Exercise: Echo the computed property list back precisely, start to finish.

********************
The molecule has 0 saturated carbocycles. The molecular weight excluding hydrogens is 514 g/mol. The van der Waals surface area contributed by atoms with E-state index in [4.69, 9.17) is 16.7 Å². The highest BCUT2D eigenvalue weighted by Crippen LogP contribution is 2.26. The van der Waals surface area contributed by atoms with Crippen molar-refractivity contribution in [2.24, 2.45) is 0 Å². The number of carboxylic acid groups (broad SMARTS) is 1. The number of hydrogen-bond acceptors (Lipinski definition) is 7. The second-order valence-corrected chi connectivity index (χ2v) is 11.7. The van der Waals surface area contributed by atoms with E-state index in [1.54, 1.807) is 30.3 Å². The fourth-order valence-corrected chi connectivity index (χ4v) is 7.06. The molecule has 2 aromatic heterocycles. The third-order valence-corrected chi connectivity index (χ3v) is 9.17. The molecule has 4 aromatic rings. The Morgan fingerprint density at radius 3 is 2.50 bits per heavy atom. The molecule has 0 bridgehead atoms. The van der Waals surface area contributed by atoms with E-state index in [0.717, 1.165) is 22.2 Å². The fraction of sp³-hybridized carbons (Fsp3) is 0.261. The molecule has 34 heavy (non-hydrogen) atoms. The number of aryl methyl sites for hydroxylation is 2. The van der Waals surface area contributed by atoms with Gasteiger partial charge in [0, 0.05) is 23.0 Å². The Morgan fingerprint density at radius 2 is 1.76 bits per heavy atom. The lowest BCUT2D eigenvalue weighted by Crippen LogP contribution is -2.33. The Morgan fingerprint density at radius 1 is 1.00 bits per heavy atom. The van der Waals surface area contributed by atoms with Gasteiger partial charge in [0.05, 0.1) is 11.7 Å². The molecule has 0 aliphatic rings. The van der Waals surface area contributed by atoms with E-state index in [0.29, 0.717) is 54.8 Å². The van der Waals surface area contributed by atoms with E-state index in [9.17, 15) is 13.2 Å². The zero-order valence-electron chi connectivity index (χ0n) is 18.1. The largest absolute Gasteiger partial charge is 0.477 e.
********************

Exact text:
The molecule has 0 saturated carbocycles. The molecular weight excluding hydrogens is 514 g/mol. The van der Waals surface area contributed by atoms with E-state index in [4.69, 9.17) is 16.7 Å². The highest BCUT2D eigenvalue weighted by Crippen LogP contribution is 2.26. The van der Waals surface area contributed by atoms with Crippen molar-refractivity contribution in [2.24, 2.45) is 0 Å². The number of carboxylic acid groups (broad SMARTS) is 1. The number of hydrogen-bond acceptors (Lipinski definition) is 7. The second-order valence-corrected chi connectivity index (χ2v) is 11.7. The van der Waals surface area contributed by atoms with E-state index in [1.54, 1.807) is 30.3 Å². The fourth-order valence-corrected chi connectivity index (χ4v) is 7.06. The molecule has 2 aromatic heterocycles. The third-order valence-corrected chi connectivity index (χ3v) is 9.17. The molecule has 4 aromatic rings. The Morgan fingerprint density at radius 3 is 2.50 bits per heavy atom. The molecule has 0 bridgehead atoms. The van der Waals surface area contributed by atoms with E-state index in [0.717, 1.165) is 22.2 Å². The fraction of sp³-hybridized carbons (Fsp3) is 0.261. The molecule has 34 heavy (non-hydrogen) atoms. The number of aryl methyl sites for hydroxylation is 2. The van der Waals surface area contributed by atoms with Gasteiger partial charge in [0, 0.05) is 23.0 Å². The Morgan fingerprint density at radius 2 is 1.76 bits per heavy atom. The lowest BCUT2D eigenvalue weighted by Crippen LogP contribution is -2.33. The Morgan fingerprint density at radius 1 is 1.00 bits per heavy atom. The van der Waals surface area contributed by atoms with Gasteiger partial charge in [0.05, 0.1) is 11.7 Å². The molecule has 0 aliphatic rings. The van der Waals surface area contributed by atoms with E-state index in [0.29, 0.717) is 54.8 Å². The van der Waals surface area contributed by atoms with E-state index in [9.17, 15) is 13.2 Å². The zero-order valence-electron chi connectivity index (χ0n) is 18.1. The largest absolute Gasteiger partial charge is 0.477 e.